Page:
A common question that comes up for many nonprofits-Should my nonprofit do a review or an audit?
Since I just finished submitting Aspiration's financials to our accountant who will be filing our annual 990 tax return and conducting our annual review, I thought it would be a great time to answer that question.
A financial review is when an accountant asks the organization to submit a series of financial documents. The accountant then reviews those documents and presents the financial reports to the organization in which it is good practice for the Board of Directors to vote on the review presented by the accountant. Review’s generally cost $2-6k or less.
An audit is when an accountant asks the organization to submit a series of financial documents. The accountant then reviews those documents, then comes into the nonprofit for several days to verify the accuracy of those documents and then presents the financial reports to the organization. Like I mention above, it is very good practice for the Board of Directors to vote on the audit presented by the accountant. Audits generally cost $4-10k or more.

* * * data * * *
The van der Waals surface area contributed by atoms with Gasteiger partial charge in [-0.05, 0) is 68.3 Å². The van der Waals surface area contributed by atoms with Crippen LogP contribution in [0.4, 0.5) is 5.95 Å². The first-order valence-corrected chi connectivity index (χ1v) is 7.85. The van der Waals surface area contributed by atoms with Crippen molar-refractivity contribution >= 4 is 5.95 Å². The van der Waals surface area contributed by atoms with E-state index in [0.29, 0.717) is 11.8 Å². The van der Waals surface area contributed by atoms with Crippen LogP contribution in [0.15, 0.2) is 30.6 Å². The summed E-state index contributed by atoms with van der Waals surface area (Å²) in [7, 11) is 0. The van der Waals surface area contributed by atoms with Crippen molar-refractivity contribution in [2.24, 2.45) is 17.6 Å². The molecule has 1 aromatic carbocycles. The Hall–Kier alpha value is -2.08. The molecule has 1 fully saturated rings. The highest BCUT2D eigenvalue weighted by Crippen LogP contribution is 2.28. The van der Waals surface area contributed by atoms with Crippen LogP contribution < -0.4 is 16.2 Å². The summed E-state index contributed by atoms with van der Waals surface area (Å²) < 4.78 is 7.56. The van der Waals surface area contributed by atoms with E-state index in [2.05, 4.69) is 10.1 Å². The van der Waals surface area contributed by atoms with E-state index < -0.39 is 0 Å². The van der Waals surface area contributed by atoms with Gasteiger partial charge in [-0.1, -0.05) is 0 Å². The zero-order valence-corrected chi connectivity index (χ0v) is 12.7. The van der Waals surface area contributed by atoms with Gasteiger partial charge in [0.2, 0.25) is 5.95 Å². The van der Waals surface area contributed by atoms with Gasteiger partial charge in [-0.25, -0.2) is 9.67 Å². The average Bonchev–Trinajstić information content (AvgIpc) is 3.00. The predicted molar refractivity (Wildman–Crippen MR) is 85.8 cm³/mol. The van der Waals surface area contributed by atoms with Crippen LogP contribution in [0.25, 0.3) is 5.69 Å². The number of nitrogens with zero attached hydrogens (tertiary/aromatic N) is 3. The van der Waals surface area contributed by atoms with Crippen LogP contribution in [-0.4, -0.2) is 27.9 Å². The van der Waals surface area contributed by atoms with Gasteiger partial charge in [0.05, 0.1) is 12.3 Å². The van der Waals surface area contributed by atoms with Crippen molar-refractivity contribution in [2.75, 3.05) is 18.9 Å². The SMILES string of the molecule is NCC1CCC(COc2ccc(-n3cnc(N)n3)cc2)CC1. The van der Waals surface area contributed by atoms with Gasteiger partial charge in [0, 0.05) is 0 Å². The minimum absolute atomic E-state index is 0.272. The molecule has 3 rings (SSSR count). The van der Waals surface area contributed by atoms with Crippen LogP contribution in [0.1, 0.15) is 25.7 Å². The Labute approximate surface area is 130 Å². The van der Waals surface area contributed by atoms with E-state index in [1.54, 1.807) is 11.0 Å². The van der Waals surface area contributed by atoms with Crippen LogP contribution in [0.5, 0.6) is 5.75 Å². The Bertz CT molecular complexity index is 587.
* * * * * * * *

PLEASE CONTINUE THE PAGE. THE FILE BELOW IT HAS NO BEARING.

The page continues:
Some states have financial requirements for nonprofits to do a review or audit, for example--"nonprofits who have budgets over $2mil must conduct an audit" It is good to check with your accountant for those requirements in your state. I always involve my Board of Directors in the decision as to whether the organization should do a review or an audit. The decision in choosing to do a review or an audit usually has to do a little bit with the nonprofit's budget size, the financial oversight that the organization wants, and funder requirements. Some nonprofits choose to do an audit because they want the additional financial oversight that an audit requires, however other nonprofits are fine with doing an annual review because they have a small budget and their funders are fine with receiving their annual review.
There is a new law that affects nonprofits who have budgets over $2mil which includes their audit requirements. For more information about the Sarbanes-Oxley law check out the Independent Sector’s website: http://www.independentsector.org/issues/accountability/checklist.html